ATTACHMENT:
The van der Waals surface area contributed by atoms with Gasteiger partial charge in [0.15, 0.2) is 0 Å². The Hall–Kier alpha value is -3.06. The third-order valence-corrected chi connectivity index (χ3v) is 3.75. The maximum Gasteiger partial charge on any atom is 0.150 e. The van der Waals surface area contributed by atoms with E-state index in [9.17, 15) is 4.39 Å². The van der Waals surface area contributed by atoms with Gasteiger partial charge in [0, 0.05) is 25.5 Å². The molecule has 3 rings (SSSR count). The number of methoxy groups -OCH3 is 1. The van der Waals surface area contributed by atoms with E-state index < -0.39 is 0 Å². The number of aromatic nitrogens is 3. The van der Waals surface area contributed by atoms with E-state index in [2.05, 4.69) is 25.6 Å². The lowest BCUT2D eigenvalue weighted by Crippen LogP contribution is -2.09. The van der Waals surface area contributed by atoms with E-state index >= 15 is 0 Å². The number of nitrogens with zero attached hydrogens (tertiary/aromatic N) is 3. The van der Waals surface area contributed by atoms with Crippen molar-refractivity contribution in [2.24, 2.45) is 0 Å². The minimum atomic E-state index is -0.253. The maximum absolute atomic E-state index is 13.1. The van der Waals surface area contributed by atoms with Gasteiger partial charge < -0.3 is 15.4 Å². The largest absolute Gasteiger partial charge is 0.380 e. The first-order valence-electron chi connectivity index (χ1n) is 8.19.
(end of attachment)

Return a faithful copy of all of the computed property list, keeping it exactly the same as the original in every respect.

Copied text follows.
The van der Waals surface area contributed by atoms with Gasteiger partial charge in [0.15, 0.2) is 0 Å². The Hall–Kier alpha value is -3.06. The third-order valence-corrected chi connectivity index (χ3v) is 3.75. The maximum Gasteiger partial charge on any atom is 0.150 e. The van der Waals surface area contributed by atoms with E-state index in [9.17, 15) is 4.39 Å². The van der Waals surface area contributed by atoms with Gasteiger partial charge in [0, 0.05) is 25.5 Å². The molecule has 3 rings (SSSR count). The number of methoxy groups -OCH3 is 1. The van der Waals surface area contributed by atoms with E-state index < -0.39 is 0 Å². The number of aromatic nitrogens is 3. The van der Waals surface area contributed by atoms with E-state index in [2.05, 4.69) is 25.6 Å². The lowest BCUT2D eigenvalue weighted by Crippen LogP contribution is -2.09. The van der Waals surface area contributed by atoms with E-state index >= 15 is 0 Å². The number of nitrogens with zero attached hydrogens (tertiary/aromatic N) is 3. The van der Waals surface area contributed by atoms with Crippen molar-refractivity contribution in [2.24, 2.45) is 0 Å². The minimum atomic E-state index is -0.253. The maximum absolute atomic E-state index is 13.1. The van der Waals surface area contributed by atoms with Gasteiger partial charge < -0.3 is 15.4 Å². The largest absolute Gasteiger partial charge is 0.380 e. The first-order valence-electron chi connectivity index (χ1n) is 8.19.